Progesterone in oil (PIO) shots vs. vaginal suppositories

Before starting the IVF process, what I feared most were the injections. Little did I know that the daily stimulation injections leading up to egg retrieval were actually done with small, manageable needles administered on your abdomen, meaning, well, there’s a decent amount of fat on your stomach, so they won’t hurt very much beyond a tiny sting.

The “scary” injection is actually the progesterone in oil (PIO) shot, which is done to prepare your body (endometrium/uterus) to accept the embryo during an embryo transfer. The PIO is particularly ‘unpleasant’ as my doctor says because the liquid you are injecting yourself with is very very thick (hey, it’s called “oil” for a reason), which means you need to use a higher gauge needle, which… is not only thick, but it’s long… like SUPER LONG, 3-4 inches. And, as the added bonus, this needs to be administered on your butt. Yep, on your butt cheek.

You’re also expected to continue taking progesterone in various forms through the 9th to 12th week of pregnancy, assuming your transfer was successful. I asked my doctor about this during the IVF consult, and he said that this clinic actually had stopped using PIO because vaginal suppositories of progesterone were just as effective, if not more, than PIO (this is, of course, assuming that you as an individual do not have any known problems with an embryo “sticking,” so definitely take this statement with a grain of salt depending on your individual case and reason for going down the IVF route to try having a baby). So, I would not need to mentally prepare for PIO while at this clinic.

That was honestly like music to my ears. No butt shots. No big, fat, long needle. No butt icing. No butt heat applications. Phew.

But vaginal suppositories, at least the ones I am taking, are like vagina pills. Really. They come with an applicator similar to a tampon applicator, and you insert it through your vagina as far as it goes.Then pushing on the applicator, the pill pops out. That pill is then supposed to dissolve and be your body’s added progesterone to support your pregnancy. So lucky me, for this mock cycle, I get to insert this three times a day, as soon as I wake up, right before bed, and at some point in the middle of the day. As you can probably imagine, the middle of the day insert is not super convenient and would be even worse if it weren’t for this work-from-home/global pandemic situation.

No one told me this would be messy. I had quite a mess with some of the progesterone leaking out and had to clean my underwear twice. It really feels like a dissolved pill, mushy, white, and pasty. And so, I’ve learned my lesson and am wearing a panty liner from now on. Oh, the joys of IVF.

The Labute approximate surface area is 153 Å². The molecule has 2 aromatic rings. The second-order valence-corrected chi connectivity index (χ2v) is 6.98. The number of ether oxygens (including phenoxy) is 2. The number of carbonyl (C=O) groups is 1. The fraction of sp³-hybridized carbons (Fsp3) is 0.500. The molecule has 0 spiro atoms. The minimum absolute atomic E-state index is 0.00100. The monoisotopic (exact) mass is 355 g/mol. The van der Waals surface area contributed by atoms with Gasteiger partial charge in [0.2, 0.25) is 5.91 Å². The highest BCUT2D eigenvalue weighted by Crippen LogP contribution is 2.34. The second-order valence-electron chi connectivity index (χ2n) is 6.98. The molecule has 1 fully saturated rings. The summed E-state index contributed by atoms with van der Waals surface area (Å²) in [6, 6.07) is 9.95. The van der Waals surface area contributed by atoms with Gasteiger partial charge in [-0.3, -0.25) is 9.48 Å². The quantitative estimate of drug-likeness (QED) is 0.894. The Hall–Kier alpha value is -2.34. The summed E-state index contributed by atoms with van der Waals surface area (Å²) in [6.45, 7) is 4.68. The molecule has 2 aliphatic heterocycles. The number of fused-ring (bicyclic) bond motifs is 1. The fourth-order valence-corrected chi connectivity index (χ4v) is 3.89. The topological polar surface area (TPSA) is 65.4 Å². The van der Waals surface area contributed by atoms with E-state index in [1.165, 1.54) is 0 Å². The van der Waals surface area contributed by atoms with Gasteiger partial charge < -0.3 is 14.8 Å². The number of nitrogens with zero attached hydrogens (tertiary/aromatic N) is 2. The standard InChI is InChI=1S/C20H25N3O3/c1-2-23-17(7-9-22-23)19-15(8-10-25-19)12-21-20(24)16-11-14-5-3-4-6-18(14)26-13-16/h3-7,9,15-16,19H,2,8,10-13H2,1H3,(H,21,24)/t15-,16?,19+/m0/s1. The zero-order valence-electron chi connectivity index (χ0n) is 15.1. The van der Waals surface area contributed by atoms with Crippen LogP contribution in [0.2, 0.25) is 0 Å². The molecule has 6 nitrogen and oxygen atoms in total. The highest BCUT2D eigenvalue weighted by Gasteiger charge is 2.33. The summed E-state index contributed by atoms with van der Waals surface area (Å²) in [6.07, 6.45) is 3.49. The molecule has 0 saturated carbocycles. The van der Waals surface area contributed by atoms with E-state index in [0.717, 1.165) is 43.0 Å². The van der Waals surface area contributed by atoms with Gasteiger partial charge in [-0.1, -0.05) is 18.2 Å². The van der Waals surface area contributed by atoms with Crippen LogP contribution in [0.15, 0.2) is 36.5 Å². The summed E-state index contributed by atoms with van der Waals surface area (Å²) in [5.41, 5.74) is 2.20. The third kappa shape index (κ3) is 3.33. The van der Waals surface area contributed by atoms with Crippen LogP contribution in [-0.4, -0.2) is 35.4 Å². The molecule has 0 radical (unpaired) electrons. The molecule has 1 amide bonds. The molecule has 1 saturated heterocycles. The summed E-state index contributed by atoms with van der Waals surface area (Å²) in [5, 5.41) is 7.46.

4 thoughts on “Progesterone in oil (PIO) shots vs. vaginal suppositories

  1. Shady Grove Fertility did a study in 2017 and found vaginal suppositories alone yielded 1/3 of the pregnancies of PIO. So dont rely only on suppositories. You can google the study.

    • Hi Anna – thanks for responding. I did actually read that study, but in addition to that, I’ve read many other studies that say that depending on the reason for pursuing IVF, it may not make a difference. In my case, our reasons for pursuing IVF have nothing to do with me, as all my hormone levels are normal, and it was really due to MFI. So, in my case, it made sense to do Endometrin. Thanks for reading.

  2. Thanks for this info, Yvonne. Do you know anything about the cost difference of using progesterone in oil vs vaginal suppositories?

    And I’d be interested in reading any study you found about the effectiveness of progesterone vaginal suppositories compared to progesterone in oil! I’m in the same MFI situation.

    • Hi Emily – thanks for reading. The cost difference is pretty significant, as the vaginal suppositories are a lot more expensive than PIO. I was lucky, though, because my IVF medications were covered by insurance with a small copay. But yes, cost is something to consider. I didn’t find any study that compared effectiveness of progesterone vaginal suppositories vs PIO, though I am sure if I asked my clinic, they could probably have pointed me to one. As you would probably be aware, a successful embryo transfer cycle has many factors that contribute to its success, and progesterone supplements really only help if that is an area that could be a problem. If you don’t have problems in that area, it probably won’t make a huge difference. Good luck to you in your journey.

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